Overview of assessments

Brief Description of Kind and Purpose of Assessment TasksWeightingLearning OutcomesGraduate Attributes

1. Short answer task or quiz. Students will be required to describe or demonstrate their knowledge of key themes relating to aspects of corrections. This may take the form of a short answer test, quiz, in-class ‘minute paper’ or other equivalent task.



GA1, GA2, GA3, GA4, GA5, GA6, GA8

2. Research Essay. This assessment requires students to discuss and critically evaluate key issues that arise by virtue of the use of imprisonment as a form of punishment. For example, students may be asked to discuss the issues faced by certain individuals or groups during a period of imprisonment and following their release from prison. The research essay will allow students to engage with the scholarship on specific approaches to research and write a substantial essay that responds to a question that engages with key issues within corrections and upon reentry.



GA1, GA2, GA3, GA4, GA5, GA6, GA8

3. Parole case study and report. This assessment requires students to consider the benefits and disadvantages of the system of parole. The task may involve students’ evaluation of a prisoner’s case file and preparation of a report which details the arguments for and against parole and their recommendation for parole release or refusal. As part of coming to this decision, students must justify their recommendation and consider the risks associated with parole release and how these risks may be mitigated through appropriate conditions.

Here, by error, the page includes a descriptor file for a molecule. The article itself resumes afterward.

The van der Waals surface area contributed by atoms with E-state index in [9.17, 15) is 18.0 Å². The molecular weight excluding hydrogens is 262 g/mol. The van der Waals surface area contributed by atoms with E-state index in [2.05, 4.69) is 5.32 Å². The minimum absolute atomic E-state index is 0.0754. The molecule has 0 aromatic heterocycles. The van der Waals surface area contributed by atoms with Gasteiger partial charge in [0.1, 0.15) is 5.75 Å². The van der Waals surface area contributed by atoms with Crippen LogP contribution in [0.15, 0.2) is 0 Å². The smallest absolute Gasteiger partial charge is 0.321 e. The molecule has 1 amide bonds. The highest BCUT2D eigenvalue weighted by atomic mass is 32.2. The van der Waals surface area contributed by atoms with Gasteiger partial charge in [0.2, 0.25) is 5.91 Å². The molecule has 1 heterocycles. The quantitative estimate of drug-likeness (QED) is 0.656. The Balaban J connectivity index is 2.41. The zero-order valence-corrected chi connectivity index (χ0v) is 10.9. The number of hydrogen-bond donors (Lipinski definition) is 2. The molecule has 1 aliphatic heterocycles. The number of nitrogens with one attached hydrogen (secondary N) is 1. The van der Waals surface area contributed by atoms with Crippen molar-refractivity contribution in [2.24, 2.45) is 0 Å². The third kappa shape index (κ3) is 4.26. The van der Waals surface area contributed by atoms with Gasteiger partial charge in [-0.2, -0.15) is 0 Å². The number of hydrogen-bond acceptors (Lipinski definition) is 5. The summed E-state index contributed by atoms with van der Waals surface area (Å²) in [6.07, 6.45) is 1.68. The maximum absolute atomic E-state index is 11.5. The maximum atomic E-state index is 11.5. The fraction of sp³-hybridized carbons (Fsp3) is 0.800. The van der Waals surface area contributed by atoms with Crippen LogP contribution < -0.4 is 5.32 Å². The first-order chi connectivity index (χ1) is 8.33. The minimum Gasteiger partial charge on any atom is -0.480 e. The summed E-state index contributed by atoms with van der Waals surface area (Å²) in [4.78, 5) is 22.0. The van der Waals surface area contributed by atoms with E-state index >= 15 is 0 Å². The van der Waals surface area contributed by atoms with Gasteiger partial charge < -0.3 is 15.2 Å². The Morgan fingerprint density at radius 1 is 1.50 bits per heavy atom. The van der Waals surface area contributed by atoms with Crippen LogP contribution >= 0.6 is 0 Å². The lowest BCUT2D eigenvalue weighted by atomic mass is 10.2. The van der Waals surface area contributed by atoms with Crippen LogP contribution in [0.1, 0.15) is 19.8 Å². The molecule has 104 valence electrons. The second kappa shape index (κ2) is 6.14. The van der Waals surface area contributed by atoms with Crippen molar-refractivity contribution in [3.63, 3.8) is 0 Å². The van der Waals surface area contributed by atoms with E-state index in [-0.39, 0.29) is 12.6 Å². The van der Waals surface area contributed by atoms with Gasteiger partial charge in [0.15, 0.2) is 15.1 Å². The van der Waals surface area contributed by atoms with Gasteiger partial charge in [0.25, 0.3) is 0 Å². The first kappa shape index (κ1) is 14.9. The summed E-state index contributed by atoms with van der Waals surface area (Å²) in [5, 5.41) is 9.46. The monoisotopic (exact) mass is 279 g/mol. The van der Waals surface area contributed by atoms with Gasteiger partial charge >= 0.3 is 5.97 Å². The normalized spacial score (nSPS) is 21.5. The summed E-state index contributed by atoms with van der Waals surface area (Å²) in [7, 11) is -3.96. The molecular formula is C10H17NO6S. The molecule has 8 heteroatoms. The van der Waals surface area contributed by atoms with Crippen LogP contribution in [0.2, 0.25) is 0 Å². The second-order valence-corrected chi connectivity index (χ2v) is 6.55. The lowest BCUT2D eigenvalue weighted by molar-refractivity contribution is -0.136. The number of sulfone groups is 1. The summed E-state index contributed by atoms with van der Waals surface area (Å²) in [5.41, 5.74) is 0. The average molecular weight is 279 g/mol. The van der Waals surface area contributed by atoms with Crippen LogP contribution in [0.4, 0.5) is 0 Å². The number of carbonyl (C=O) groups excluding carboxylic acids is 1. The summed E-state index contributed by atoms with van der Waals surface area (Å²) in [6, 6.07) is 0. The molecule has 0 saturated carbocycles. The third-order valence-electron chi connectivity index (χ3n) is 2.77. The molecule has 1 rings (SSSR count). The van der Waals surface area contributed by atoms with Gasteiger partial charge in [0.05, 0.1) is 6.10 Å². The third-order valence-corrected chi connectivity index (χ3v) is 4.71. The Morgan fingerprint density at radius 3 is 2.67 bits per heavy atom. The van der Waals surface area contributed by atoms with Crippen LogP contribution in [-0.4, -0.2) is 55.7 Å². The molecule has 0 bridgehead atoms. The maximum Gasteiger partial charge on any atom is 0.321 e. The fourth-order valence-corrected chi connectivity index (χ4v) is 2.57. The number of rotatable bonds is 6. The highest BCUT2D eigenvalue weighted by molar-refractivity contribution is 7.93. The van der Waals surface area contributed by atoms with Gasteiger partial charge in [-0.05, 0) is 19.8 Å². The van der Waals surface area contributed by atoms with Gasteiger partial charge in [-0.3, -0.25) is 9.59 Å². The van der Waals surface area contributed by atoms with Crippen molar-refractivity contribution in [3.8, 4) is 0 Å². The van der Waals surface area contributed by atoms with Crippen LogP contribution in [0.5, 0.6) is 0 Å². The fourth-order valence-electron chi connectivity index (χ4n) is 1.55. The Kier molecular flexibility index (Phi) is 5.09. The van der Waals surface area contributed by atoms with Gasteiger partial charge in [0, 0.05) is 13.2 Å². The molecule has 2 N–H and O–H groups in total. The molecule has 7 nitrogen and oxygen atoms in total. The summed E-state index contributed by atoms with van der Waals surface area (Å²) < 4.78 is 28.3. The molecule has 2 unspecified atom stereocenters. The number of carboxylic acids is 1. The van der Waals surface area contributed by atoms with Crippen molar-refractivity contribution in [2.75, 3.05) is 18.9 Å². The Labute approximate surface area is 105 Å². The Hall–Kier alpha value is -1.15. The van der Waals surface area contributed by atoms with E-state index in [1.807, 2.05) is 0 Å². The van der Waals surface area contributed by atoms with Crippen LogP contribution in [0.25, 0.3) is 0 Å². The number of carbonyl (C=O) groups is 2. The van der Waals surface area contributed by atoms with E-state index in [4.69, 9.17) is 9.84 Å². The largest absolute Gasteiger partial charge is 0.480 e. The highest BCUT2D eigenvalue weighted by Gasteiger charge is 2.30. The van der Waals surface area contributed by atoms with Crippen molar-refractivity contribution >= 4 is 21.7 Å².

GA1, GA3, GA7, GA8, GA9

Representative texts and references

Foucault M, Discipline and Punish: The Birth of the Prison, 2020.

Scott D & Flynn N, Prisons & Punishment: The Essentials, 2nd edition, 2014.

Sim J, Punishment and Prisons: Power and the Carceral State, 2009.

O'Toole S & Eyland S, eds., Corrections Criminology, 2005.

Cullen F, Jonson C & Stohr M, The American Prison: Imagining a Different Future, 2013.

Cavadino M et al, The Penal System, 6th edition, 2019.

Liebling A & Maruna S, The Effects of Imprisonment, 2006.

Gundy A & Baumann-Grau A, Women, Incarceration, and Human Rights Violations: Feminist Criminology and Corrections, 2016.

Corrections Policies: and

Legislative regimes: and

Office of the High Commissioner for Human Rights:

Parole boards: and

World Prison Brief: